Several of my recent past Friday evenings have been occupied with reading Pulitzer Prize winner Marilynne Robinson's "The Death of Adam: Essays on Modern Thought." No memorable meals were consumed during these Friday evenings, but on one of these evenings, during a rainstorm, sitting on my porch swing reading Robinson's essay entitled "Family", my eyes never left the text for seven minutes. During those seven minutes, my street flooded. I saw such sights as a neighbor on his roof climbing a metal ladder to reach a metal gutter during heavy rain, thunder and lightning and hail. (He is a former city councilman, no less.) I saw people drive fifty miles an hour into flood waters. (The neighbors screamed at one, asking if she knew better than to drive straight into a flooded street. Her reply: "I didn't know!) These cars were followed by police cars traveling the same rate of speed and getting stuck in the same flood waters. On another Friday evening, a tornado passed through, blowing down massive trees and electrical wires. Most of my neighbors lost their power, but I still had electricity to power my reading lamp. So I will always associate the reading of this book with experiencing the destructive power of nature and incredible human folly.
With that being said, I have found Robinson to be one of the finest essayists I have come across. In terms of boldness and style, there are few if any who approach these qualities displayed in "The Death of Adam."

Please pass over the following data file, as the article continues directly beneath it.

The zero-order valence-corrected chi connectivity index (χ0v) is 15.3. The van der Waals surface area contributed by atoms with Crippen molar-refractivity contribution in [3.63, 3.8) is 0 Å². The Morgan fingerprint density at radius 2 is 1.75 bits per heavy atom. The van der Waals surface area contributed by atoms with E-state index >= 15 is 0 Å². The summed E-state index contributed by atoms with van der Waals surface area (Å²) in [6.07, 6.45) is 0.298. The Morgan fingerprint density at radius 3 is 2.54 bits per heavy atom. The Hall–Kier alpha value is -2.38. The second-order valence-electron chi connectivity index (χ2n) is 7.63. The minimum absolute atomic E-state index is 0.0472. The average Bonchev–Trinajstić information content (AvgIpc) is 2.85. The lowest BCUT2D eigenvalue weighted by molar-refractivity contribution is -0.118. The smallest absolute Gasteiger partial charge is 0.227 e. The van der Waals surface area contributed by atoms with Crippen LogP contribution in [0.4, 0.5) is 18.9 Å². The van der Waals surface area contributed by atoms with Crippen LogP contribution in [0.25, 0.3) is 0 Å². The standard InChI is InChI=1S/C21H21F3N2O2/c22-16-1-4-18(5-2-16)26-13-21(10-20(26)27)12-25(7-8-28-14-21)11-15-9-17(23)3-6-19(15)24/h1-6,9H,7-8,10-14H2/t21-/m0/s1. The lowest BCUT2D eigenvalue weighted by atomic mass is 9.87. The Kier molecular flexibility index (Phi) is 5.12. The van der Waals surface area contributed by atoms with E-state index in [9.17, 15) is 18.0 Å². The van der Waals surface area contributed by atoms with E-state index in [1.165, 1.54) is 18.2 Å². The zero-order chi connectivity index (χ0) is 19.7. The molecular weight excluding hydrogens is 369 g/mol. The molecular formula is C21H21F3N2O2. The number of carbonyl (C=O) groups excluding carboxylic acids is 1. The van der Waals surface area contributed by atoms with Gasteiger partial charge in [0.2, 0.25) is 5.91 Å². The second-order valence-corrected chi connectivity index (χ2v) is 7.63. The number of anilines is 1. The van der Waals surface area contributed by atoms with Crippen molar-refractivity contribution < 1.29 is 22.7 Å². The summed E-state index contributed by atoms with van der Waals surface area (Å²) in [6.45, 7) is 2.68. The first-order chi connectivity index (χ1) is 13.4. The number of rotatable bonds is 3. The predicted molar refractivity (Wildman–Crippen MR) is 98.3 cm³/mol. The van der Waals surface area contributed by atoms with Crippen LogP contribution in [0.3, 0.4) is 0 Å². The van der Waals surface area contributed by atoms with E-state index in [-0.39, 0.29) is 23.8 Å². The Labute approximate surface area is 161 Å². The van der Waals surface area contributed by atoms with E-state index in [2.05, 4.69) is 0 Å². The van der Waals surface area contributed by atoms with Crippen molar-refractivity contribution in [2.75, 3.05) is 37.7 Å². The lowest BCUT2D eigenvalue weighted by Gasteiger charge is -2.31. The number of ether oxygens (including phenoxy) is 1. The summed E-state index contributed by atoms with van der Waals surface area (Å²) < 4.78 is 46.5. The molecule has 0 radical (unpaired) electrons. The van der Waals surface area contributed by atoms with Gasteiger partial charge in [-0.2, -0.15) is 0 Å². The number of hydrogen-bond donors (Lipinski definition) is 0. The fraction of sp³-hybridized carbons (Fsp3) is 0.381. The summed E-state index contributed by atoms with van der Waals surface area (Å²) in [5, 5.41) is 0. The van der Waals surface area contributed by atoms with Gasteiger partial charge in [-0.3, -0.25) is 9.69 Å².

What do I mean when I discuss her boldness. Robinson is what a Conservative would label a Liberal. She is an Obama supporter. She identifies herself as a Christian in "The Death of Adam", but is not friendly to the Evangelical persuasion of which I belong. Yet, in these essays, she does not hesitate to deviate from Liberal orthodoxy on a number of issues. She is not a Creationist, yet is no follower of Darwinism. Her criticism of Darwinism and the effect Darwinism has had on our culture is simply some of the best criticism of Darwinism from a non-scientist ever written. Robinson has the courage to reveal some of the ugly truths behind Darwinism's development and its impact on history. Here is an example from her essay "Darwinism":
"...Darwin freely concedes to the savages (as to the ants) courage and loyalty and affection. He describes an anthropologist's overhearing African mothers teach their children to love the truth. These things do not affect the confidence with which he assigns them to the condition of inferiority, which for him is proved by their liability to extermination by the civilized races." (p. 35)
Robinson correctly identifies the influence Spencer (of Social Darwinism fame) had on Darwin, and even more surprising, even traces the influence Darwinism had on the development of Nazi ideology. According to organizations that seek to stamp out any challenge to Darwinist orthodoxy, such as the National Center For Science Education, anyone who expresses such views as Robinson's is a narrow bigoted Protestant Fundamentalist out of step with the rest of "enlightened" society, even out of step with that "enlightened" institution known as the Mainline Church. (See my previous article.) In "The Death of Adam", Robinson identifies herself as a Christian who is partial to mainline Presbyterian churches.